Just one day after the Federal Circuit handed down their opinion in LKQ, the USPTO issued updated guidance and examining instructions on evaluating obviousness in design patent applications and design patents. Following an introduction to the implications of the Federal Circuit’s LKQ ruling on obviousness for designs, the USPTO provided examining instructions that addressed each of the Graham factors as Factual Inquiry One, Two, and Three. 

Of note, Factual Inquiry One (“the scope and content of the prior art”) still requires that a primary reference be identified. Instead of the primary reference being “basically the same” (as under the Rosen-During test), the primary reference need only be “something in existence — not . . . something that might be brought into existence by selecting individual features from prior art and combining them, particularly where combining them would require modification of every individual feature.” The primary reference does not even have be in the same field of endeavor as the claimed design so long as it is analogous art. Any secondary reference must also be analogous art. The USPTO guidance notes that “the Federal Circuit did not define how to determine whether a prior art design outside the field of endeavor of the article of manufacture is analogous.” The USPTO guidance does not explain how to determine whether a prior art design is analogous, but does instruct examiners to “consider the degree to which an ordinarily skilled designer would be motivated to consider other fields.” If the examiner still is unsure, then the examiner should contact their SPE, though it is unclear what metric the SPE will use to help the examiner decide. The USPTO will also begin compiling examples of when a reference has been determined to be analogous art.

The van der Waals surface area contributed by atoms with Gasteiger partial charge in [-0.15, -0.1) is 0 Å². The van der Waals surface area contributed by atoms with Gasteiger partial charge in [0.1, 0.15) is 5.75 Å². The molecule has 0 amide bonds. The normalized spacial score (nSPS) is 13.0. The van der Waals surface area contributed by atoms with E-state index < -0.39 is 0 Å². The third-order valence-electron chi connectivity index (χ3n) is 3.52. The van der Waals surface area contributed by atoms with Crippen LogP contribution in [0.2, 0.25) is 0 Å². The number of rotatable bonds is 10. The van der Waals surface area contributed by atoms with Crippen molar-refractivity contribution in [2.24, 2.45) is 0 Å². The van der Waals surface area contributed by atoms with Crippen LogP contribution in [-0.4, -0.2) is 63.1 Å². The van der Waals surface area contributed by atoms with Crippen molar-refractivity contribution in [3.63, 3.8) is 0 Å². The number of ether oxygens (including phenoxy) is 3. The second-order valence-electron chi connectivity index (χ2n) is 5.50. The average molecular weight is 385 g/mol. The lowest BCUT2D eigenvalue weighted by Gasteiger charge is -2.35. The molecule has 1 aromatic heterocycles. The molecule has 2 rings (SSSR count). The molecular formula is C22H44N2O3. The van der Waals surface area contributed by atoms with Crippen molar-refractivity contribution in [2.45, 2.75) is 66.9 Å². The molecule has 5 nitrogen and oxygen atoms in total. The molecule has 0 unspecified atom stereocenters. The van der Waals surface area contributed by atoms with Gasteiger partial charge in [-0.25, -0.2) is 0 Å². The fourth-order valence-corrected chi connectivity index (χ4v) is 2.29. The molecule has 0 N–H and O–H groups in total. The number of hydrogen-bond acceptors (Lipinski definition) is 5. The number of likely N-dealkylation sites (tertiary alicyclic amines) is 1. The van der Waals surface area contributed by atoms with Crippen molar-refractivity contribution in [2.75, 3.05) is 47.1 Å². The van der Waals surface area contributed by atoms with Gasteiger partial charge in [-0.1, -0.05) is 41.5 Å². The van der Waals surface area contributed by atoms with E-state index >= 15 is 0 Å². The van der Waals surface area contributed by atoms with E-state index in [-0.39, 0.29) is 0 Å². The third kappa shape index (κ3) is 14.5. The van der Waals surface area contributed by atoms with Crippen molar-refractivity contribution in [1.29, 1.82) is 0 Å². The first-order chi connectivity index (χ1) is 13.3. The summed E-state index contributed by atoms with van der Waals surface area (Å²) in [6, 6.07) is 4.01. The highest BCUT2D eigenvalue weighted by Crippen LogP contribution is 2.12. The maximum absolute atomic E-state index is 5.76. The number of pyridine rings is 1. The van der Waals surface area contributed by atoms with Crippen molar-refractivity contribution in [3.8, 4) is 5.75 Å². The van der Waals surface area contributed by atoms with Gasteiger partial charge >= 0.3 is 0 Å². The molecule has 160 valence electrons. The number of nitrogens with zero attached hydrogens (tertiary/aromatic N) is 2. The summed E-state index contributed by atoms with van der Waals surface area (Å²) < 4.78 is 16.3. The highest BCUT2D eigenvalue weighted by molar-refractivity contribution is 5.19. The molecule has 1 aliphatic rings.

In evaluating obviousness of design applications, the USPTO guidance cautions that “there must be some record-supported reason (without impermissible hindsight) that an ordinary designer in the field of the article of manufacture would have modified the primary reference with the feature(s) from the secondary reference(s) to create the same overall appearance as the claimed design.  Design examiners should keep in mind that, generally, the more different the overall appearances of the primary reference versus the secondary reference(s), the more difficult it will be to establish a motivation to alter the primary prior art design in light of the secondary one and set forth a prima facie case of obviousness.”

The now-overruled Rosen-Durling test was very workable and helped maintain a high allowance rate for design applications and helped to make it difficult to invalidate existing design patents based on obviousness. Regardless of how workable this new obviousness test proves to be in the design context, it certainly has created a lot of questions for practitioners and examiners, and we will be closely following its implementation.